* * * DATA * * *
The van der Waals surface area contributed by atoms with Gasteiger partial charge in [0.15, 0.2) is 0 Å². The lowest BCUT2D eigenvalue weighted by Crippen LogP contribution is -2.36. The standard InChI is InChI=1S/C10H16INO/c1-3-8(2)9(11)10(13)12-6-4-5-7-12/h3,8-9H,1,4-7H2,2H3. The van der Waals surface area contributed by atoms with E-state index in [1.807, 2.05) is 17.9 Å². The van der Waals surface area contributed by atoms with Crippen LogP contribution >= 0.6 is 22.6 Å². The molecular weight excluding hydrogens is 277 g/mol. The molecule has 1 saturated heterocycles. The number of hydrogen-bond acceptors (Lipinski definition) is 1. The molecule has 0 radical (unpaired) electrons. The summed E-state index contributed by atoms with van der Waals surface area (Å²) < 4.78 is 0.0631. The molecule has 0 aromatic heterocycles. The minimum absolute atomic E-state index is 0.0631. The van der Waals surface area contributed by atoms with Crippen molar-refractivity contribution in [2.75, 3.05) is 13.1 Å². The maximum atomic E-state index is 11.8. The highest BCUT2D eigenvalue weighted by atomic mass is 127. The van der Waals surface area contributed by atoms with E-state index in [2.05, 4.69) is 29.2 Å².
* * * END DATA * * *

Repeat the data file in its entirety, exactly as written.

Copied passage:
The van der Waals surface area contributed by atoms with Gasteiger partial charge in [0.15, 0.2) is 0 Å². The lowest BCUT2D eigenvalue weighted by Crippen LogP contribution is -2.36. The standard InChI is InChI=1S/C10H16INO/c1-3-8(2)9(11)10(13)12-6-4-5-7-12/h3,8-9H,1,4-7H2,2H3. The van der Waals surface area contributed by atoms with E-state index in [1.807, 2.05) is 17.9 Å². The van der Waals surface area contributed by atoms with Crippen LogP contribution >= 0.6 is 22.6 Å². The molecular weight excluding hydrogens is 277 g/mol. The molecule has 1 saturated heterocycles. The number of hydrogen-bond acceptors (Lipinski definition) is 1. The molecule has 0 radical (unpaired) electrons. The summed E-state index contributed by atoms with van der Waals surface area (Å²) < 4.78 is 0.0631. The molecule has 0 aromatic heterocycles. The minimum absolute atomic E-state index is 0.0631. The van der Waals surface area contributed by atoms with Crippen molar-refractivity contribution in [2.75, 3.05) is 13.1 Å². The maximum atomic E-state index is 11.8. The highest BCUT2D eigenvalue weighted by atomic mass is 127. The van der Waals surface area contributed by atoms with E-state index in [2.05, 4.69) is 29.2 Å².